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Publication numberUS5181593 A
Publication typeGrant
Application numberUS 07/837,264
Publication dateJan 26, 1993
Filing dateFeb 18, 1992
Priority dateFeb 18, 1992
Fee statusLapsed
Publication number07837264, 837264, US 5181593 A, US 5181593A, US-A-5181593, US5181593 A, US5181593A
InventorsRichard A. Flotow, J. Michael Lewis
Original AssigneeDana Corporation
Export CitationBiBTeX, EndNote, RefMan
External Links: USPTO, USPTO Assignment, Espacenet
Clutch wear indicator apparatus
US 5181593 A
Abstract
An apparatus for automatically sensing when the friction elements of a clutch are excessively worn and for generating a signal in response thereto is disclosed. The clutch includes a bearing housing which is adapted to be moved between engaged and disengaged positions. A shift assembly is provided for moving the bearing housing to the disengaged position. The shift assembly includes a pair of fingers which are normally spaced apart from the bearing housing when the clutch is engaged and the friction elements are not worn. However, when the friction elements become worn, the bearing housing engages the fingers of the shift assembly when the clutch is in the engaged position. A sensor is mounted in the bearing housing for generating a signal when the fingers are in contact therewith. The signal may be an electrical signal which is fed to a control circuit. The control circuit includes a timing and comparison circuit which activates an alarm device only when the signal from the sensor has been continuously generated for a predetermined period of time.
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Claims(19)
What is claimed is:
1. A clutch comprising:
a flywheel;
a cover connected to said flywheel for rotation therewith;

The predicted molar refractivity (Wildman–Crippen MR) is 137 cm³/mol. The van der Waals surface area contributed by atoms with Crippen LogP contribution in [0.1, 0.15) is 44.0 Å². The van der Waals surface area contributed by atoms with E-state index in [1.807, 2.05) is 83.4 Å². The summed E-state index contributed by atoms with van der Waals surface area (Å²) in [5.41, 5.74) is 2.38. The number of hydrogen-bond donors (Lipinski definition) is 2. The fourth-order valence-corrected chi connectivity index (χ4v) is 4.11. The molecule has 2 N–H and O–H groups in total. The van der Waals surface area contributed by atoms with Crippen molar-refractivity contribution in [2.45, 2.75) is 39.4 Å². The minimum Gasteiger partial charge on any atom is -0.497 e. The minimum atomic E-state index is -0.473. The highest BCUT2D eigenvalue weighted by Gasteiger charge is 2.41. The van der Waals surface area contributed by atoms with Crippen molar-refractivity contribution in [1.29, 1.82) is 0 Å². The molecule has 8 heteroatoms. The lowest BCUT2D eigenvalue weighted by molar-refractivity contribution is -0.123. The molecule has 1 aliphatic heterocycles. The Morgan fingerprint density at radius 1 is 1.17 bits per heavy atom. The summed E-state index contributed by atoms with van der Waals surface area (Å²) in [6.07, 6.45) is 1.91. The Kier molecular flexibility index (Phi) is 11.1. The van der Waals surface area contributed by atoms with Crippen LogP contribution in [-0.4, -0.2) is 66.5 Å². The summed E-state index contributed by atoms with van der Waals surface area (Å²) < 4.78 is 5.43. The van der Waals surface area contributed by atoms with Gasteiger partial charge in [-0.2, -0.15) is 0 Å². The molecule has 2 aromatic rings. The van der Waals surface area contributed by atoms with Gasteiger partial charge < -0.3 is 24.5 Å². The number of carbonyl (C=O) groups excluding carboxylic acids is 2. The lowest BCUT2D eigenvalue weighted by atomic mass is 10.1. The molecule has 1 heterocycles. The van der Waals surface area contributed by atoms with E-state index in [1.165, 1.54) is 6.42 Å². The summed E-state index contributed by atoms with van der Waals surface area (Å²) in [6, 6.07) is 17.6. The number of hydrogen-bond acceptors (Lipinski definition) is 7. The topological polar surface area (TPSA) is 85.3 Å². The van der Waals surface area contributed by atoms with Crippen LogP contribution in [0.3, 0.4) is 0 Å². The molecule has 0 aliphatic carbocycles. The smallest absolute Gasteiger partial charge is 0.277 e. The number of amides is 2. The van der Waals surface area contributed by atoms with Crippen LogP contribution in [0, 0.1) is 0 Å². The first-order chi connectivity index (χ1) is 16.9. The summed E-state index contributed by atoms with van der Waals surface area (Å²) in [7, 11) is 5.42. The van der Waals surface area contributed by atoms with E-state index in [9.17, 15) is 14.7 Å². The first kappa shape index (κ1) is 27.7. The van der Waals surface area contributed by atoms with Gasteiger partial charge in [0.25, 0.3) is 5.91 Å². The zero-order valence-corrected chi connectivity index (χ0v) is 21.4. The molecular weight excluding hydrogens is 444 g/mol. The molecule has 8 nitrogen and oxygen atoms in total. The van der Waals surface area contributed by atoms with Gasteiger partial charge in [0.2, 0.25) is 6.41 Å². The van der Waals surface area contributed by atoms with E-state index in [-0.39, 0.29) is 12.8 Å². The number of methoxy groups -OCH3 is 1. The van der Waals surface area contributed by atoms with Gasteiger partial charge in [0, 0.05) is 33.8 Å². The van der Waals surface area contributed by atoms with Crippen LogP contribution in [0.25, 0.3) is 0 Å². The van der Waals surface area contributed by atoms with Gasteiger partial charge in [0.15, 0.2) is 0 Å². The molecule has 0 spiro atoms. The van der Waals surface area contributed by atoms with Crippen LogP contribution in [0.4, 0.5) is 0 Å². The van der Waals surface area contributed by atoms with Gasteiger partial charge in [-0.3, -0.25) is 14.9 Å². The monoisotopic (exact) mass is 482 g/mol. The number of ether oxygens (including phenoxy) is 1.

a pressure plate disposed between said flywheel and said cover for rotation therewith and for axial movement relative thereto between engaged and disengaged positions;
an output shaft;
a driven disc assembly mounted on said output shaft for rotation therewith and disposed between said flywheel and said pressure plate, said driven disc assembly including friction elements which are engaged by said flywheel and said pressure plate when said pressure plate is moved to said engaged position;
a retainer assembly disposed about said output shaft and movable between engaged and disengaged positions for moving said pressure plate between said engaged and disengaged positions;
a shift assembly selectively engageable with said retainer assembly for effecting movement of said retainer assembly and said pressure plate between said engaged and disengaged positions; and
means mounted on said retainer assembly and responsive to the relative positions of said retainer assembly and said shift assembly for generating a signal when said friction elements have become excessively worn.
2. The invention defined in claim 1 wherein said retainer assembly includes a housing disposed about said output shaft and means for connecting said housing to said pressure plate for movement therewith between said engaged and disengaged positions.